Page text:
If this is happening to you, YOU CAN TAKE ACTION.
Take action: Knowing your legal rights and other options is the first step toward ending the violence.
If you are being abused by your spouse or any other person related by blood or by marriage, who is or was living in the same home as you, there is a law that protects you.
There is a law to protect you.
Click here to email Lyn Bryan for more Victim Assistance Information and to obtain a Victim Compensation Claim Form.
If a member of your household has committed a crime against you resulting in your physical injury, you may have grounds to petition the court for an "Injunction for Protection Against Domestic Violence." This also applies if that person has only placed you in fear (either with words or physical acts), and has made you believe you would be immediately harmed by an unlawful act of violence.
This protection is available to you if that person presently resides with you as if he/she is a member of the family, or has lived together with you in the past as if they were a family member and they can be identified as:
- A spouse
- A former spouse
- A person related by blood or marriage
- A person who has lived together with you as though they were your spouse, or
- A person with whom you have had a child together, even if you have never lived together.
What is an injunction?
It is a court order sometimes called a "Restraining Order", that directs the person not to have any contact with you.
Where can I obtain an injunction?
You can petition the court for an Injunction for Protection Against Domestic Violence by going to the Clerk of Court, Domestic Violence Department, 1st Floor, Polk County Courthouse in Bartow.
The Clerk's Office will assist you in filing your petition and will take the file to a judge for his/her review. If the judge finds merit to the petition, he/she will enter a Temporary Order for Protection Against Domestic Violence.
If the Domestic Violence occurs after regular business hours or on weekends or holidays you may call 911 to report the abuse. If the law enforcement officer determines that you need an injunction, a deputy clerk will be contacted. The deputy clerk will assist you with a safety plan, which may include requesting injunction. If an injunction is needed, the deputy clerk will prepare the paperwork and will present it to the judge to be approved or denied.
What are the costs?
Under Florida Law, effective October 1, 2002, there is no fee to file for a domestic violence Injunction for Protection. Other petitions for injunction are subject to the standard Circuit Court filing fees, currently $101.50.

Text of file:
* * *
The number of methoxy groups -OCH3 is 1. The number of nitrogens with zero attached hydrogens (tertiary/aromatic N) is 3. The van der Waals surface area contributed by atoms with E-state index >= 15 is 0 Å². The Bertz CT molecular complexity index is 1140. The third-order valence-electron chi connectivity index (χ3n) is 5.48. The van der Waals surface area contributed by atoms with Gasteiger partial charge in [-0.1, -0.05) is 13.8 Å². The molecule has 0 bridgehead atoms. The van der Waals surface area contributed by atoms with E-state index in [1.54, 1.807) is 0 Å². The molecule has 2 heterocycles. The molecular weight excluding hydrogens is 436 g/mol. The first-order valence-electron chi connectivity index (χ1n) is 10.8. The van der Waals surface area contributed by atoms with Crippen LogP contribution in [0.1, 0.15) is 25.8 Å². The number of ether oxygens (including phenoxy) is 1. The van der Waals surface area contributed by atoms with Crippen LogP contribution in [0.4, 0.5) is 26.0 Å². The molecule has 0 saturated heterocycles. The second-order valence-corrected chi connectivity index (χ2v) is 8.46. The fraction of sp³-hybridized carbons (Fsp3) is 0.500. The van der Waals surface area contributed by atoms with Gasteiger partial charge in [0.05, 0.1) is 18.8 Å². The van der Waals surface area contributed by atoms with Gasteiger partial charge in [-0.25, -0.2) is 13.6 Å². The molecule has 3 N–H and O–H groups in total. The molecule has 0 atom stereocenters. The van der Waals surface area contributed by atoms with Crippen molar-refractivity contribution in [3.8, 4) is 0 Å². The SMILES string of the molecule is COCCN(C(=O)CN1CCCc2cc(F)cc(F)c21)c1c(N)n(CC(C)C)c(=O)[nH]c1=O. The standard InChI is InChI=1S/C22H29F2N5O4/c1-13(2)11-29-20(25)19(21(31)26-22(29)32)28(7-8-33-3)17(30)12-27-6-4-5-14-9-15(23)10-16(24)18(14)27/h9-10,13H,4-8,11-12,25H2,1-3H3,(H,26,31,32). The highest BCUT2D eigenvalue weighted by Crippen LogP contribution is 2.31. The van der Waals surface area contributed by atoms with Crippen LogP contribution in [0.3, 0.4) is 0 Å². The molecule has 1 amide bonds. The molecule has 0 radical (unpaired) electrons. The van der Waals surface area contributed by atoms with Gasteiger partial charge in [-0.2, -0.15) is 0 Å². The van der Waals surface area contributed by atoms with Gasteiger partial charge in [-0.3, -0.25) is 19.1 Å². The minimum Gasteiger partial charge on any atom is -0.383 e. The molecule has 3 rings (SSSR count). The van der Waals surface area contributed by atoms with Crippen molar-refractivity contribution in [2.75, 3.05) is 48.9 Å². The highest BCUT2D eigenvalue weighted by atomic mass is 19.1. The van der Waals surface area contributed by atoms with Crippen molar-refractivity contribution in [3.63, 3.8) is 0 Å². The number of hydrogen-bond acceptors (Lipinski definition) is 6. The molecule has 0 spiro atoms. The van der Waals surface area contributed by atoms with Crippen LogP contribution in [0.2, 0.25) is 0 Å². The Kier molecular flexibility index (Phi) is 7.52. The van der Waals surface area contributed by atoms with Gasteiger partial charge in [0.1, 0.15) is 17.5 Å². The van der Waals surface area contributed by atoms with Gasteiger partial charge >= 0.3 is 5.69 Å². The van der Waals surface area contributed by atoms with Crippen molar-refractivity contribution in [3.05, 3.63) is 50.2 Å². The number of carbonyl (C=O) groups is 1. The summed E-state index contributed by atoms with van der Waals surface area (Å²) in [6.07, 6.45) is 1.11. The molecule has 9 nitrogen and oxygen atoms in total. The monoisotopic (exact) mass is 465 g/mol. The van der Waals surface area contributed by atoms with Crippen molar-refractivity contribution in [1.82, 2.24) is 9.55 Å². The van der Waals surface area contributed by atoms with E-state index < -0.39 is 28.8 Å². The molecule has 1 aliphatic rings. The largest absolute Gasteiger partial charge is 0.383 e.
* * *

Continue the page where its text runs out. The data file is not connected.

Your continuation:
What can the injunction do for you?
The injunction can provide such relief as the court deems proper, including:
- Restrain the violator from committing any acts of domestic violence;
- Award you temporary exclusive use of the home;
- Award you temporary custody of your children - Establish temporary child support for minor children (if the violator has a legal obligation to do so);
- May order the violator to participate in counseling.
What happens after the Judge grants the temporary injunction?
The violator must be personally served with a copy of the petition, notice of hearing and temporary injunction. The formal hearing will be scheduled for court within 15 days. You and the violator are required to attend the hearing.
Any injunction granted by the court will be effective until further order of the court, unless the judge includes an expiration date. Either party may ask the court to modify or dissolve the injunction, and that decision is made by the judge.
Copies of all injunctions are placed on file with local law enforcement agencies and are entered into a statewide computer system.
What if the abuse or threats happen again?
If the abuser violates the Injunction and threatens or physically abuses you, call your local law enforcement agency and show them the certified copy of the Injunction for Protection. In some cases, the officer will arrest the abuser. If the officer does not arrest the abuser, you can still file a Motion for Contempt at the county courthouse.
What if I have more questions?
Getting help can be a long and difficult process, but it is worth the effort and there are many people who will help you. If you are upset and have questions or if you need a safe place to stay, contact the Domestic Violence Center.
Bartow Police Department Victim Assistance 863.534.5034
Peace River Center Domestic Violence Shelter 863.413.2700
State Attorney Office-Victim Assistance 863.534.4800
For immediate assistance, call the FLORIDA DOMESTIC VIOLENCE HOTLINE AT 1-800-500-1119